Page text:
A Deaf Team Invented The Football Huddle
The huddle hasn’t always been a part of the game of football. It’s something so simple, and it’s something teams and fans don’t think twice about, but the story behind the invention of players circling up is an interesting one.
While many football teams nowadays have adopted a no-huddle offense, the no-huddle offense, at least some iteration of it, was common practice in the early days of the game as well. According to Mental Floss, fans even complained about the implementation of the huddle in the 1920’s because it slowed the game down.
While there are a few different stories as to when and where the huddle was first seen, the consensus is that it was first used in the 1890’s by Gallaudet, a deaf college. Paul Hubbard, the school’s quarterback, made his offense form a tight circle around him so he could sign instructions to his team without the opposition seeing them.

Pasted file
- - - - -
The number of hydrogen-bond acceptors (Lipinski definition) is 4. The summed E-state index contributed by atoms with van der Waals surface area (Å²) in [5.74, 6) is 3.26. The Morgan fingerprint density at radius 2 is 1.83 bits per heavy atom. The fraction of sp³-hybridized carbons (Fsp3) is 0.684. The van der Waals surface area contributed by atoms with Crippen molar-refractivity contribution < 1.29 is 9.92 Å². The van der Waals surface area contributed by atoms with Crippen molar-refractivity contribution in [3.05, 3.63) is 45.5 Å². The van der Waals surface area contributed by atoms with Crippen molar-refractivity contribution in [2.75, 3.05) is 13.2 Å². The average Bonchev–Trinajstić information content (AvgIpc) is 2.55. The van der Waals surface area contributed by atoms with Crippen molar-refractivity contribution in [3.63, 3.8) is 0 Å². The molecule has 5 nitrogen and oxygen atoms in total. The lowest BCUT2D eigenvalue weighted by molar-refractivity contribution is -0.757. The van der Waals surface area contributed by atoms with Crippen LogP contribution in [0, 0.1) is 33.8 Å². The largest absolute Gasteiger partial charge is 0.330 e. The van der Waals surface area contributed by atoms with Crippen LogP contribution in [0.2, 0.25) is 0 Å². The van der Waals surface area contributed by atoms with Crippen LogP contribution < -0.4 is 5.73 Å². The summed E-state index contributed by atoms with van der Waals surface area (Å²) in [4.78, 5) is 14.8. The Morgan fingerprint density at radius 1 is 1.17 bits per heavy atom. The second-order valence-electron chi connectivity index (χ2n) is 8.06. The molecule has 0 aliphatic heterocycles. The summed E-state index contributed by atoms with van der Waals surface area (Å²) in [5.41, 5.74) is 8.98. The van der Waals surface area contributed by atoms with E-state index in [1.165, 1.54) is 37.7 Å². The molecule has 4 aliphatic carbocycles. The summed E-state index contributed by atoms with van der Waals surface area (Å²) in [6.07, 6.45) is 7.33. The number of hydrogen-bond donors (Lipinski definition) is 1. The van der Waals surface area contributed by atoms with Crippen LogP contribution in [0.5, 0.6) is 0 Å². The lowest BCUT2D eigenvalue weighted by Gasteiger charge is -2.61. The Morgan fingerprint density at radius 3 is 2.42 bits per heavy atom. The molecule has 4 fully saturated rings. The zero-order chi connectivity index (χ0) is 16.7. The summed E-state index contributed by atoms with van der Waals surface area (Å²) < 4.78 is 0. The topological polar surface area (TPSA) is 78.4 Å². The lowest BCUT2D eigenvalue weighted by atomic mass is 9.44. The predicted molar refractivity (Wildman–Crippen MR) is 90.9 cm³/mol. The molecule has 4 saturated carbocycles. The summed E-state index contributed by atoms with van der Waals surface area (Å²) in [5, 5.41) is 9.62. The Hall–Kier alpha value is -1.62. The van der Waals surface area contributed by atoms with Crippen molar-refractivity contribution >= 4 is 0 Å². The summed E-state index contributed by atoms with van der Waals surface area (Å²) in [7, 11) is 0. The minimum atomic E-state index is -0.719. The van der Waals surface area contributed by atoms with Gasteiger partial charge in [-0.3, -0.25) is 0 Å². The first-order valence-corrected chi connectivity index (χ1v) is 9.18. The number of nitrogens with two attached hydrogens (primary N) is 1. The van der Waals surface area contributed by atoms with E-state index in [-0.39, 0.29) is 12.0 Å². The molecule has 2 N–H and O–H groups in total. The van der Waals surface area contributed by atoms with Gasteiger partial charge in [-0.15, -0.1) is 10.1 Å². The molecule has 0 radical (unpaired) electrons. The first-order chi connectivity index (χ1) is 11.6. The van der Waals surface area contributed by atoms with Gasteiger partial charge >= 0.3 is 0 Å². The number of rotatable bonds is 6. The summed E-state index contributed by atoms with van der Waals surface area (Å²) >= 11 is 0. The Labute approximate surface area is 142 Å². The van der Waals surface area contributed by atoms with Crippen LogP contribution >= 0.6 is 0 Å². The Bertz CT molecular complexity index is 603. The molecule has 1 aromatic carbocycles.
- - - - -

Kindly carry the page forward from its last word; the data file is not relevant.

The huddle wasn’t the only interesting innovation Gallaudet was responsible for. The team used to use a giant drum on the sidelines that would be used for the snap count so the players could feel the vibrations since they were unable to hear the opposition’s snap count.
The giant drum is no longer, however, seeing as how a majority of the teams Gallaudet faces off against these days likely don’t know sign language so they now just sign their signals out in the open, according to head coach Chuck Goldstein.